AV Fistula for Dialysis


When a person’s kidneys fail, dialysis is often required if transplantation cannot be performed. Dialysis can be performed using the abdominal cavity (peritoneal dialysis) or by filtering the blood. In turn, blood for filtration can be obtained via a catheter or arteriovenous fistula (AV fistula). Catheters can be placed on short notice but have a short usable life-span and are difficult to care for. By contrast, a fistula requires surgery and cannot be used until they heal, but can last for years. Your nephrologist has recommended hemodialysis via a surgically constructed AV fistula.

Many types of fistulas are possible, but it is best to use your own veins and arteries and stay as far out on the arm as possible. The purpose of today’s visit is to discuss the mechanics of surgery and to identify the best possible site(s) for fistula creation, as well as to discuss tentative plans for future fistulas.

Today’s Visit

We will perform ultrasound testing if data do not already exist. We will also discuss your medical history, the details of your situation, and fistula options in better detail.

What You Can Do

Once we have agreed on a plan, do not let anyone put any needle into the arm that we are “saving” for the fistula. This includes IVs and blood drawing, but checking blood pressure is fine.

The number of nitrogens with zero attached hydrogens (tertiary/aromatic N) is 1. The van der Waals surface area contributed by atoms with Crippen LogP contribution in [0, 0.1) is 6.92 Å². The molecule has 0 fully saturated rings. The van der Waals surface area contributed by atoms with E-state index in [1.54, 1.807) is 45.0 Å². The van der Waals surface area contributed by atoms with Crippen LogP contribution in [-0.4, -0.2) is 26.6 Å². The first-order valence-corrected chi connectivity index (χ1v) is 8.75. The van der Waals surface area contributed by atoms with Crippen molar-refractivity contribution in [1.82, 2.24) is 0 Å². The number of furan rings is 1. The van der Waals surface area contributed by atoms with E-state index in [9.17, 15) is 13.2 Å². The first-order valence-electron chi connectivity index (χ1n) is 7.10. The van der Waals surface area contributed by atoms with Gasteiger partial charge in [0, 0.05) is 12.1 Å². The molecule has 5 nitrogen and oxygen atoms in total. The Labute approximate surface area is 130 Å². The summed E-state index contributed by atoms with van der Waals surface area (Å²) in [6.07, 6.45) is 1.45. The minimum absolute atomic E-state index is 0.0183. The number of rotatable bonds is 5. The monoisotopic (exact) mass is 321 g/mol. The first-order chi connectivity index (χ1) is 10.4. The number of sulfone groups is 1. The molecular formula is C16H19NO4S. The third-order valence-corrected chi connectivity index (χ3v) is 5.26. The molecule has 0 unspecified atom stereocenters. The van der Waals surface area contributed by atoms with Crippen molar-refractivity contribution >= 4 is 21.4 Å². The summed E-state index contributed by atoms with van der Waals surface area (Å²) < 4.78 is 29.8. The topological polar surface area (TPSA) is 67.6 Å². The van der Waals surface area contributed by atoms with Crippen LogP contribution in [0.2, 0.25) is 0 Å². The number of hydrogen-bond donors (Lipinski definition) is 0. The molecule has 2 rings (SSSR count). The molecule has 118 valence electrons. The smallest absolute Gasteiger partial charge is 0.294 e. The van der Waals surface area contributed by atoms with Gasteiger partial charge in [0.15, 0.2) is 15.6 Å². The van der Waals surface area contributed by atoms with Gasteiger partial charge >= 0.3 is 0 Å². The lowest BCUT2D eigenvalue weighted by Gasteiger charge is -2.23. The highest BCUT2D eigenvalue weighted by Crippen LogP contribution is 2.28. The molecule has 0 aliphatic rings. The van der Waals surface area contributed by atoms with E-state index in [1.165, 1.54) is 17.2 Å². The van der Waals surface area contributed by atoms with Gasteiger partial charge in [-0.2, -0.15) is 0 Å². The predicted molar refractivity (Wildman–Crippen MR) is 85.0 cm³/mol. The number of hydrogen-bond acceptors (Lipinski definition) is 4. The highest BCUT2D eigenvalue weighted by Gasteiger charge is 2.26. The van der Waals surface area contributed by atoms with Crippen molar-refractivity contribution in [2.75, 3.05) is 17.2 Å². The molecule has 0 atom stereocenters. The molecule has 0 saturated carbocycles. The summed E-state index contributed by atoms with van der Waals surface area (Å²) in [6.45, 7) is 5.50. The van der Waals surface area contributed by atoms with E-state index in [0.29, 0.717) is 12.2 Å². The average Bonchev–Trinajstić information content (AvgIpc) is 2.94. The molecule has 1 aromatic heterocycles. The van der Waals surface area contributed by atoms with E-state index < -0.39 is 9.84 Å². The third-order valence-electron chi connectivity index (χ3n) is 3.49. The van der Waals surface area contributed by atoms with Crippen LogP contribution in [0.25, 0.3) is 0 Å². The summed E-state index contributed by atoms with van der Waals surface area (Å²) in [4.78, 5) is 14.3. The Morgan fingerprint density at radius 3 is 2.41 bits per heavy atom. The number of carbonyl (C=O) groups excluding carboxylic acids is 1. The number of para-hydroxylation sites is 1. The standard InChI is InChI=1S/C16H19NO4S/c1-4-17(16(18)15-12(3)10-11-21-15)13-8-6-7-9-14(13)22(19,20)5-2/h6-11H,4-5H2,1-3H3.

Many types of fistula merely require moving a vein over to an adjacent artery, which necessitates only a small incision. If a basilic transposition is recommended, this will require a more extensive incision along your upper arm. In almost all cases this is an ambulatory procedure, with discharge to home planned several hours after the procedure. Most cases can be performed under local anesthetic. Very rarely, an artificial graft or fistula in the leg is recommended.

It should be stressed that the vein has to enlarge enough to be used; such maturation of the fistula usually takes about 6 weeks. Fistulas mature about 75% of the time; thus in a quarter of cases the fistula never works and another operation is required. In addition, minor operations to correct local narrowing in the vein are sometimes needed. Finally, while a good fistula can last for years, they never last forever. Creation and maintenance of reliable access for dialysis is an ongoing process and patience is required from patient, family, and surgeon.

After Surgery

If all goes well, you will go home several hours after surgery. At home, you can gradually resume normal activities as tolerated, but should work up to things slowly. You will be sore and should plan to have someone at home with you to help with meals, house keeping, grocery shopping, and so on, for the first few days or so. You may have a drain; we will give you appropriate instructions and make arrangements for removal. You may remove your dressings and shower/wash the second day after surgery unless other instructions have been given or you still have a drain. You will see your surgeon 2 weeks after discharge for routine follow-up, and 6 weeks after surgery to check the fistula with ultrasound. Once the fistula is functional, we will remove your catheter, if present. We will usually recommend lifelong visits to check the fistula at 6-month intervals.

Scroll to Top